The MPF carrot: Using retirement benefits to retain talent

The Classified Post HR Conference hears why contributions to Hong Kong’s MPF fund have skyrocketed since 2006

Organisations that want to reach the top need to keep their talent. Losing it can result in higher recruitment costs, lower profitability, weakened customer service and a blow to the morale of the workforce, according to data cited by AIA.

Listening and responding to employees specific compensation and benefits (C&B) concerns in particular markets is one way for organisations to show that they care about their employees, speakers at the Classified Post HR Conference in Hong Kong said.

Take the example of Starbucks, which has just announced a new benefit for its employees in China. In a savvy move that recognises the importance to China’s workers of the welfare of their elderly parents, the company has announced that it will provide insurance that supplements the country’s national healthcare for up to 10,000 of its employees’ parents should they become critically ill, according to a report published by Caixin Global.

The initiative was inspired by an employee survey that showed that 70 per cent of Starbucks’ staff were concerned about their parents’ healthcare.

Healthcare during retirement ranks high as a concern among employees in Asia, according to Mercer’s research, which suggests that for employees in Hong Kong and China, a good retirement plan is one of the top four most attractive benefits employers can offer.

In Hong Kong, retirement plans are centred on the MPF, or mandatory provident fund. Employers and employees each pay into the fund and can top up their contributions with additional voluntary payments.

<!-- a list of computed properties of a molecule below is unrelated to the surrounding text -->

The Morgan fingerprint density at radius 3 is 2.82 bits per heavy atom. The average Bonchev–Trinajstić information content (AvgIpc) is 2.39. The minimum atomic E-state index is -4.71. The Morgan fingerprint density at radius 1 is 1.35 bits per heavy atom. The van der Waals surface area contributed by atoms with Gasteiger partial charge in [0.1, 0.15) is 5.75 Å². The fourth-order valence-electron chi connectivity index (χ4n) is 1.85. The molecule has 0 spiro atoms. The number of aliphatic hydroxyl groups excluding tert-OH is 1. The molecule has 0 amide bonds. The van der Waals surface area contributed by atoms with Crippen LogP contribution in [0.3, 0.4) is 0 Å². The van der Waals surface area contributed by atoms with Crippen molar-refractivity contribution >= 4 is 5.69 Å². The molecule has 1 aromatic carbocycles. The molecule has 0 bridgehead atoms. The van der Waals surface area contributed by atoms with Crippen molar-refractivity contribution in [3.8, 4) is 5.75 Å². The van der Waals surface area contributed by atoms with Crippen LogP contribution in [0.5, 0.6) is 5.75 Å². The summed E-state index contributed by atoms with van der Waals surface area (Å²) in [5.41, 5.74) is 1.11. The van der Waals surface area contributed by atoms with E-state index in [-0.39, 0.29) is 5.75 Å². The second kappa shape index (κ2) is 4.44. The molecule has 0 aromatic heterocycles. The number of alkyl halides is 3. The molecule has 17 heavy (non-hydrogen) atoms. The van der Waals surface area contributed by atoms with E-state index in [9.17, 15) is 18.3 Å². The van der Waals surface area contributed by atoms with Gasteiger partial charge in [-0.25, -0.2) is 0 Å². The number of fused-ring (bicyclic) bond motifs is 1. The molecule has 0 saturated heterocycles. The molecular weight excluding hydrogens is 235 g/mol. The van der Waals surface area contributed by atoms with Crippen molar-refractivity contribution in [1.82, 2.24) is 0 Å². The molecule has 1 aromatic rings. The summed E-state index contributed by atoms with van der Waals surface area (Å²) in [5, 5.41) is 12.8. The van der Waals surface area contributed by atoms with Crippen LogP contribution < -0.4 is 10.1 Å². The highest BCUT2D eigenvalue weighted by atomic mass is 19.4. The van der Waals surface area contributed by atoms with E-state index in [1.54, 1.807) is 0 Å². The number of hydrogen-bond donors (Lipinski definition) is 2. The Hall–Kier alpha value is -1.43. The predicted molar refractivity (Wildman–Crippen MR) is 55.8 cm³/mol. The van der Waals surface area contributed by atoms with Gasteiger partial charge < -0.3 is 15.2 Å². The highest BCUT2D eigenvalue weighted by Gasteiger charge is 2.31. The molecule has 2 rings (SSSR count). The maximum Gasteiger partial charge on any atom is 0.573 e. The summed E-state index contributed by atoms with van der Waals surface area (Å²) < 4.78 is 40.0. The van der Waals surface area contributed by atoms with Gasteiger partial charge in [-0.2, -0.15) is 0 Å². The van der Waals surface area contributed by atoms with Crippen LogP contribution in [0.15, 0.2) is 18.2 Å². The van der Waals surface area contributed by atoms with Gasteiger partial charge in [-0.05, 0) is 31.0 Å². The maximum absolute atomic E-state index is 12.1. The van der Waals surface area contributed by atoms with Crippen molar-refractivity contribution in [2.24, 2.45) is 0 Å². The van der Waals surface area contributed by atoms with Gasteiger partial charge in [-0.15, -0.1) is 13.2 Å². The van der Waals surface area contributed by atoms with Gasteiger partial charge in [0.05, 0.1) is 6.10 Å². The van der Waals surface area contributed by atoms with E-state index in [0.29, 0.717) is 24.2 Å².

That option that has become increasingly popular, said MPF provider AIA, which found voluntary contributions have skyrocketed from HK$3,254 billion in 2006 to HK$16,071 billion in 2016.

It signals a C&B opportunity for HR. Employees see voluntary contributions by employers to their MPF funds as a pay rise, and this provides employers with a competitive opportunity to retain talent.

AIA suggest three ways HR can use MPF effectively. Employers can increase their contributions and remove the contributions ceiling according to employees’ years of service and rank; they can match employees’ voluntary contributions to the MPF; or employers can vary the vesting scale based on employees’ rank and years of service. The vesting scale specifies the percentage of benefits derived from employers’ contributions that the member is entitled to, based on their years of service.

These solutions create a win-win outcome for employers and employees, said Stephen Fung, chief executive officer at AIA MPF. Employers can get a cut in profit tax of up to 15 percent of employees’ annual salary for voluntary contributions, and it also saves them time and money on choosing C&B strategies, he said. Employees, meanwhile, see the VCs as a pay rise and gain enhanced retirement coverage.